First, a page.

In 2016, composer and pianist Jeffrey Jacob conducted interviews with children of illegal immigrants, whose plight ended up inspiring the pianist’s fifth symphony. Remarkably for contemporary composition, the work is quite condensed timewise; nevertheless, it packs the whole gamut of human sentiment, with the movements titled I. Lagrimas [Tears], II. Fear; Grace, and III. Separation, Grief; Resolution, Triumph.
Next up are three works for piano and orchestra, with Jacob at the piano. His clarity of tone is striking and the perfect fit for his own compositions. For a 20th-century composer, Jacob’s music is surprisingly tonal. The sound is unique and evocative; had Olivier Messiaen studied with Rachmaninoff, the Adagietto from Jacob’s Piano Concerto No. 2 might well be the result. Epitaph (In Memoriam) is fittingly epic for its title and, in style, highly reminiscent of Shostakovich’s piano concertos. A highlight of the album, however, appears in the form of the two-movement The Persistence of Memory, in which Jacob shifts his aim from the 20th to the mid-19th century. After a modern introduction, the listener is greeted with a quotation of Schumann’s Fantasy Dance, and the beautifully lamenting solo cello contrasted with lyrical piano lines is a direct reminder of the German composer’s Piano Trio No. 2.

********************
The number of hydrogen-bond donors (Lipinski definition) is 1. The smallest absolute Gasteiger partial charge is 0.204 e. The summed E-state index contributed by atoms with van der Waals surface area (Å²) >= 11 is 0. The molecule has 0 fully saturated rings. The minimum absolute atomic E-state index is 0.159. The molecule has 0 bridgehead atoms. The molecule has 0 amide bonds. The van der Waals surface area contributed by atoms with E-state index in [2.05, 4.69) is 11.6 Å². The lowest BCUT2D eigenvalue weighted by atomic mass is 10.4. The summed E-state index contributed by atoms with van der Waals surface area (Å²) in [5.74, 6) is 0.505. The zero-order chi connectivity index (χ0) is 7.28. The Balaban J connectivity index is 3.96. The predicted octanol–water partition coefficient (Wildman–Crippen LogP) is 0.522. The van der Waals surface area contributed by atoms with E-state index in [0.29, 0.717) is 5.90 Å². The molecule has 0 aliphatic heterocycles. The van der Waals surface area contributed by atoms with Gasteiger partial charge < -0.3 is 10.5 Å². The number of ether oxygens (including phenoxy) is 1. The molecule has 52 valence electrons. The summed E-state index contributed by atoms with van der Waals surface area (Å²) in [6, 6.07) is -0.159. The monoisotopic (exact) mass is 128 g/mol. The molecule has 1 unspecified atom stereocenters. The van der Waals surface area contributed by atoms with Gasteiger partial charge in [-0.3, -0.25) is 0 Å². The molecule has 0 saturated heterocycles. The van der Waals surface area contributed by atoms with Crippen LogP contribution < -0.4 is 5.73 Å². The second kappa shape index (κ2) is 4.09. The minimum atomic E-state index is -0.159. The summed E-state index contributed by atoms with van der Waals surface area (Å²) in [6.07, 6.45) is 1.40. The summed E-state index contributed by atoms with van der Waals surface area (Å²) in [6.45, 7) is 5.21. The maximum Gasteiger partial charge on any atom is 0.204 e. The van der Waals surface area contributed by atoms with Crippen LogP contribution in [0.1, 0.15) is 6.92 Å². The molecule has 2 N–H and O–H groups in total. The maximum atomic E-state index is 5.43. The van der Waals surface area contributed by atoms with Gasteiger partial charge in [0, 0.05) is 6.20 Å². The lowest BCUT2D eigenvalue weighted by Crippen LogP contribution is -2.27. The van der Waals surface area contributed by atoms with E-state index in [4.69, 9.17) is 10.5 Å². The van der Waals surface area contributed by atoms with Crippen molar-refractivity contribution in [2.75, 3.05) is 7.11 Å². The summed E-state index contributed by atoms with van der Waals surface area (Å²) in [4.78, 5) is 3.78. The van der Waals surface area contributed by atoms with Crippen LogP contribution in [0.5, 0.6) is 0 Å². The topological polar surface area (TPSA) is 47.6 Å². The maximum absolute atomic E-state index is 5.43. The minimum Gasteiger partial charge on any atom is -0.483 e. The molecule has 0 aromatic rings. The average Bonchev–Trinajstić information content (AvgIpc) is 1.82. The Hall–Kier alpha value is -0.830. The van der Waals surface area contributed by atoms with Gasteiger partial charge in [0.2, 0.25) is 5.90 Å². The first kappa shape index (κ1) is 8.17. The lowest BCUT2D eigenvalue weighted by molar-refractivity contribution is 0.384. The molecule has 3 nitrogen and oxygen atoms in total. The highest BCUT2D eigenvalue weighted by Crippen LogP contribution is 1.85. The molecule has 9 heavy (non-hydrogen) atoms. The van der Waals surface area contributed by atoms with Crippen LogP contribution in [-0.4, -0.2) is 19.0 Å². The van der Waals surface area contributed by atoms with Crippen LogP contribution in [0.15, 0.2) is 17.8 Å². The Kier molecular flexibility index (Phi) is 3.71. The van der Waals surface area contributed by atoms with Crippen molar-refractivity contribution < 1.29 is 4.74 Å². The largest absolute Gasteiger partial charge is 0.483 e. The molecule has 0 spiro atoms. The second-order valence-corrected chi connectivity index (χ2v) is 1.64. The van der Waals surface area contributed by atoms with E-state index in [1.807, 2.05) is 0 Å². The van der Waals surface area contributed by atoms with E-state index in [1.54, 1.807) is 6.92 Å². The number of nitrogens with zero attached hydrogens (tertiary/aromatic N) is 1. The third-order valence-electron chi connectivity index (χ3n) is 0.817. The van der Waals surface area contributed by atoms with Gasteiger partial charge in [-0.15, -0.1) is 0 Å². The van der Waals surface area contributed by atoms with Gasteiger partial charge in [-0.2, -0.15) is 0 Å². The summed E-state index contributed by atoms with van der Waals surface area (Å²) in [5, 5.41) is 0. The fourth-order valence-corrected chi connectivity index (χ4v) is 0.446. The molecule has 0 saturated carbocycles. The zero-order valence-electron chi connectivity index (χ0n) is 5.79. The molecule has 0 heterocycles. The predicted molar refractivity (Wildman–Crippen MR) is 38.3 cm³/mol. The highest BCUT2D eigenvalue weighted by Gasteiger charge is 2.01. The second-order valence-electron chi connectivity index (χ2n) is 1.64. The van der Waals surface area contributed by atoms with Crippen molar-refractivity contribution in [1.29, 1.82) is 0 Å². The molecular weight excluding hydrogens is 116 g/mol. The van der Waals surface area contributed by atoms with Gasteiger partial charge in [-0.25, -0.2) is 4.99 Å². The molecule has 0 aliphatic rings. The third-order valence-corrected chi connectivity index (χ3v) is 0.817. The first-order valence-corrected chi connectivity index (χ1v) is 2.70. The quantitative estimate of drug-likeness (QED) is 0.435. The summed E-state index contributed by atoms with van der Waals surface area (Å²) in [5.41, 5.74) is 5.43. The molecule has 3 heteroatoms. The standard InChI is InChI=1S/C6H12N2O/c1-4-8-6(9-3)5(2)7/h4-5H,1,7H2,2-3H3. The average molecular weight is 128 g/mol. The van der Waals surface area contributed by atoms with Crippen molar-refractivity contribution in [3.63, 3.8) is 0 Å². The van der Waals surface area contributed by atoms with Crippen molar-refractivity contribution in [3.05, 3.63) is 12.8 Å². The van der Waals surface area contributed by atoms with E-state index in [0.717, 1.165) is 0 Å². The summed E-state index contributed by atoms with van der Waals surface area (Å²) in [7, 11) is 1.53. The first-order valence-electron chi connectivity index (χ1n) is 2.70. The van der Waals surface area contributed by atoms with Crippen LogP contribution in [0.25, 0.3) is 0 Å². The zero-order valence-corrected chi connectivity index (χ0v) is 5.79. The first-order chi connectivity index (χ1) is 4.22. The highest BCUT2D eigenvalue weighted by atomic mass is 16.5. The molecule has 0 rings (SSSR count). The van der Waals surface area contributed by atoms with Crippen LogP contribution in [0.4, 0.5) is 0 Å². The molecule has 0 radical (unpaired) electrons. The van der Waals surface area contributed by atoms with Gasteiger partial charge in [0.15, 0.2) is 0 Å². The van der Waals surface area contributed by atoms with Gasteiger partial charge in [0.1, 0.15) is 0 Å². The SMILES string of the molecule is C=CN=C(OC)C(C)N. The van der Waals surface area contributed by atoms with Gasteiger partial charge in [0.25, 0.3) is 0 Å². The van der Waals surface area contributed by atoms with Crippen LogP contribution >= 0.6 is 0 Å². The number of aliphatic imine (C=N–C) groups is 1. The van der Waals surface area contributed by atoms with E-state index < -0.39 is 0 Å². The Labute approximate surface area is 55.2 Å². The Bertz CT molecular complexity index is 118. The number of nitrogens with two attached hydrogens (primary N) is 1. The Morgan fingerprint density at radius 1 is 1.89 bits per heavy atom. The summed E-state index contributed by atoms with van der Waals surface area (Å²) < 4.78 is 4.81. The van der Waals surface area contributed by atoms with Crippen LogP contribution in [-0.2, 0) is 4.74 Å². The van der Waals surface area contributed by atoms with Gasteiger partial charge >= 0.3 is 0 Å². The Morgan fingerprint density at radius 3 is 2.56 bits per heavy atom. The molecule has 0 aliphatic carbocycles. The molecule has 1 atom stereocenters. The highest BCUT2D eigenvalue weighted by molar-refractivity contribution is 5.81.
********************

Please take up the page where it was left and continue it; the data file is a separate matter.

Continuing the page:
Lastly, the pianist harks back to the centerpiece of DREAMERS, his symphony: a lone oboe interspersed with electronics brings both the album and the fifth symphony’s subject to a close. The outward circumstances have not changed, but the intangible remains the same.